Stavrakou, T., Müller, J.-F., Bauwens, M., De Smedt, I., Van Roozendael, M., De Mazière, M., Vigouroux, C., Hendrick, F., George, M., Clerbaux, C., Coheur, P.-F., and Guenther, A.: How consistent are top-down hydrocarbon emissions based on formaldehyde observations from GOME-2 and OMI?, Atmos. Chem. Phys., 15, 11861–11884,, 2015. 

Stavrakou, T., Müller, J.-F., Bauwens, M., Smedt, I. D., Roozendael, M. V., and Guenther, A.: Impact of Short-Term Climate Variability on Volatile Organic Compounds Emissions Assessed Using OMI Satellite Formaldehyde Observations, Geophys. Res. Lett., 45, 8681–8689,, 2018. 

Tang, J., Schurgers, G., Valolahti, H., Faubert, P., Tiiva, P., Michelsen, A., and Rinnan, R.: Challenges in modelling isoprene and monoterpene emission dynamics of Arctic plants: a case study from a subarctic tundra heath, Biogeosciences, 13, 6651–6667,, 2016. 

Tiiva, P., Faubert, P., Michelsen, A., Holopainen, T., Holopainen, J. K., and Rinnan, R.: Climatic warming increases isoprene emission from a subarctic heath, New Phytol., 180, 853–863,, 2008.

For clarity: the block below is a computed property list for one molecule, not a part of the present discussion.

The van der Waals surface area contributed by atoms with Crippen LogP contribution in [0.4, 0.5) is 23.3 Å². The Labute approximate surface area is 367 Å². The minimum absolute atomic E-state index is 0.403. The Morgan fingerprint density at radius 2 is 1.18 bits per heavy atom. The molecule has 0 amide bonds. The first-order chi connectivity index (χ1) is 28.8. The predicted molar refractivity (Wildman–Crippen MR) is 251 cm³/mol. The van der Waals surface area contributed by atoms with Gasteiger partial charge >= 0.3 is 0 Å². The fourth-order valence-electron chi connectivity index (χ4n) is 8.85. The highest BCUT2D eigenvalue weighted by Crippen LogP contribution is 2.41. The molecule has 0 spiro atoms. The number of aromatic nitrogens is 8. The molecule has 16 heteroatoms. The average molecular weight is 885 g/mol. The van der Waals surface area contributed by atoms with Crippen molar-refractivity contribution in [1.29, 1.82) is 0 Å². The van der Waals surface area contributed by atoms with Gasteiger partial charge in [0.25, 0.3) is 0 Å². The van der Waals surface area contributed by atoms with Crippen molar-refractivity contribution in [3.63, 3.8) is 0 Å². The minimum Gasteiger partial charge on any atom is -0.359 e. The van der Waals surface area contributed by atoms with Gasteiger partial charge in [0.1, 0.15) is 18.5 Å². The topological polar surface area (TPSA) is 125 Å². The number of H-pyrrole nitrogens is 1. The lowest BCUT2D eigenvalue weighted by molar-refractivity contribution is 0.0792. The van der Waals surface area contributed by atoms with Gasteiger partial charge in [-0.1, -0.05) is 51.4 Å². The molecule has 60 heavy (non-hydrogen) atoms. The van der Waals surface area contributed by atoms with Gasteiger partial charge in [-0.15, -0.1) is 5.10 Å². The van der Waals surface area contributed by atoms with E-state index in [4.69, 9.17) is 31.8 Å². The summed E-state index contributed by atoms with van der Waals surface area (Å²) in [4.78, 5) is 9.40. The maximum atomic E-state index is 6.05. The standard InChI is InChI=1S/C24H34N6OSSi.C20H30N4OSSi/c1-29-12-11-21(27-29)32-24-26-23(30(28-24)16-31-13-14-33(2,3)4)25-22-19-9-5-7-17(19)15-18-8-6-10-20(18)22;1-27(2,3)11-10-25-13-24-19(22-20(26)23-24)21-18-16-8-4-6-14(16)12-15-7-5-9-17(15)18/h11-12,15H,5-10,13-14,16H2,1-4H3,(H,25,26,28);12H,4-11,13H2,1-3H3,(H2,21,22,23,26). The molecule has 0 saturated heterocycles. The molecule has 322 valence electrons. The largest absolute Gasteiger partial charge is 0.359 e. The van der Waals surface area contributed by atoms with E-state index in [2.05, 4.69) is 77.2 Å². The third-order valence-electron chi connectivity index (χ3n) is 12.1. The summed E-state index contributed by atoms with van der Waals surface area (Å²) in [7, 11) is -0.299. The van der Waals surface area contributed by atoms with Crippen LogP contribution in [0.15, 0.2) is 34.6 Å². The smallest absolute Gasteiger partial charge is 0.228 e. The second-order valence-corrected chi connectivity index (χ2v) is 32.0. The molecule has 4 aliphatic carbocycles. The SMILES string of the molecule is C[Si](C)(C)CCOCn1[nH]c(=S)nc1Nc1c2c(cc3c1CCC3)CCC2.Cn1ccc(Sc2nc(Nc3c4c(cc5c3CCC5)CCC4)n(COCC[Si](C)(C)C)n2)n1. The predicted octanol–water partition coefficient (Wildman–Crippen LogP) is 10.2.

Timkovsky, I. I., Elanskii, N. F., Skorokhod, A. I., and Shumskii, R. A.: Studying of biogenic volatile organic compounds in the atmosphere over Russia, Izv. Atmos. Ocean. Phys., 46, 319–327,, 2010. 

The International GEOS-Chem Community: geoschem/geos-chem: GEOS-Chem 12.7.2, Zenodo [code],, 2020. 

Travis, K. R., Jacob, D. J., Fisher, J. A., Kim, P. S., Marais, E. A., Zhu, L., Yu, K., Miller, C. C., Yantosca, R. M., Sulprizio, M. P., Thompson, A. M., Wennberg, P. O., Crounse, J. D., St. Clair, J. M., Cohen, R. C., Laughner, J. L., Dibb, J. E., Hall, S. R., Ullmann, K., Wolfe, G. M., Pollack, I. B., Peischl, J., Neuman, J. A., and Zhou, X.: Why do models overestimate surface ozone in the Southeast United States?, Atmos. Chem. Phys., 16, 13561–13577,, 2016. 

Valolahti, H., Kivimäenpää, M., Faubert, P., Michelsen, A., and Rinnan, R.: Climate change-induced vegetation change as a driver of increased subarctic biogenic volatile organic compound emissions, Glob. Change Biol., 21, 3478–3488,, 2015. 

Vedel-Petersen, I., Schollert, M., Nymand, J., and Rinnan, R.: Volatile organic compound emission profiles of four common arctic plants, Atmos. Environ., 120, 117–126,, 2015.